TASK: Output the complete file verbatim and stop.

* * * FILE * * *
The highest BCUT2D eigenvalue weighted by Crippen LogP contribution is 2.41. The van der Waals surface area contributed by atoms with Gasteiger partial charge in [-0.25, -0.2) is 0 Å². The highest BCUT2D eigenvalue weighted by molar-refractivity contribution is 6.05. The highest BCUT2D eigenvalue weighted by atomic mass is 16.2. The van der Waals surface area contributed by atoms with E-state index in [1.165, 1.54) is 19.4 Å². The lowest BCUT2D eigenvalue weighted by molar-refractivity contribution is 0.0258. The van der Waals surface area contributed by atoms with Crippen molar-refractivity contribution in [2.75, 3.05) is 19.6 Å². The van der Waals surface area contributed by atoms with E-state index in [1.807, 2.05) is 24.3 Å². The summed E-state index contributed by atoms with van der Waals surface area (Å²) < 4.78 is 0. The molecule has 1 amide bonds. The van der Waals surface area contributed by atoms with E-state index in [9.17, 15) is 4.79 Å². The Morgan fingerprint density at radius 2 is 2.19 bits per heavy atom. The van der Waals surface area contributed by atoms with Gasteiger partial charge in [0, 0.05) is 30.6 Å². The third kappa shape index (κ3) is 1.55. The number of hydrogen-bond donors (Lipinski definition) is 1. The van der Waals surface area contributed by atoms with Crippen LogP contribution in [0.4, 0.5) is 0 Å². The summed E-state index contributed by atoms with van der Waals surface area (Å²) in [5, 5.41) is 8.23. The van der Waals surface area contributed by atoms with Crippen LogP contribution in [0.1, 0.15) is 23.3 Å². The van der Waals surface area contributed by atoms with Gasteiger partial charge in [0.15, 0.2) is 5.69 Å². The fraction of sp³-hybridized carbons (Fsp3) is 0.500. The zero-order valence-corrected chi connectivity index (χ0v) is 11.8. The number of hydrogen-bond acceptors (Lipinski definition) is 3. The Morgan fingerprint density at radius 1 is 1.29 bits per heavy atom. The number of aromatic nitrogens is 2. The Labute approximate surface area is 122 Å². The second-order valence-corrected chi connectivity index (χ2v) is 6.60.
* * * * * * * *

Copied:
The highest BCUT2D eigenvalue weighted by Crippen LogP contribution is 2.41. The van der Waals surface area contributed by atoms with Gasteiger partial charge in [-0.25, -0.2) is 0 Å². The highest BCUT2D eigenvalue weighted by molar-refractivity contribution is 6.05. The highest BCUT2D eigenvalue weighted by atomic mass is 16.2. The van der Waals surface area contributed by atoms with E-state index in [1.165, 1.54) is 19.4 Å². The lowest BCUT2D eigenvalue weighted by molar-refractivity contribution is 0.0258. The van der Waals surface area contributed by atoms with Crippen molar-refractivity contribution in [2.75, 3.05) is 19.6 Å². The van der Waals surface area contributed by atoms with E-state index in [1.807, 2.05) is 24.3 Å². The summed E-state index contributed by atoms with van der Waals surface area (Å²) < 4.78 is 0. The molecule has 1 amide bonds. The van der Waals surface area contributed by atoms with E-state index in [9.17, 15) is 4.79 Å². The Morgan fingerprint density at radius 2 is 2.19 bits per heavy atom. The van der Waals surface area contributed by atoms with Gasteiger partial charge in [0, 0.05) is 30.6 Å². The third kappa shape index (κ3) is 1.55. The number of hydrogen-bond donors (Lipinski definition) is 1. The van der Waals surface area contributed by atoms with Crippen LogP contribution in [0.4, 0.5) is 0 Å². The summed E-state index contributed by atoms with van der Waals surface area (Å²) in [5, 5.41) is 8.23. The van der Waals surface area contributed by atoms with Crippen LogP contribution in [0.1, 0.15) is 23.3 Å². The van der Waals surface area contributed by atoms with Gasteiger partial charge in [0.15, 0.2) is 5.69 Å². The fraction of sp³-hybridized carbons (Fsp3) is 0.500. The zero-order valence-corrected chi connectivity index (χ0v) is 11.8. The number of hydrogen-bond acceptors (Lipinski definition) is 3. The Morgan fingerprint density at radius 1 is 1.29 bits per heavy atom. The number of aromatic nitrogens is 2. The Labute approximate surface area is 122 Å². The second-order valence-corrected chi connectivity index (χ2v) is 6.60.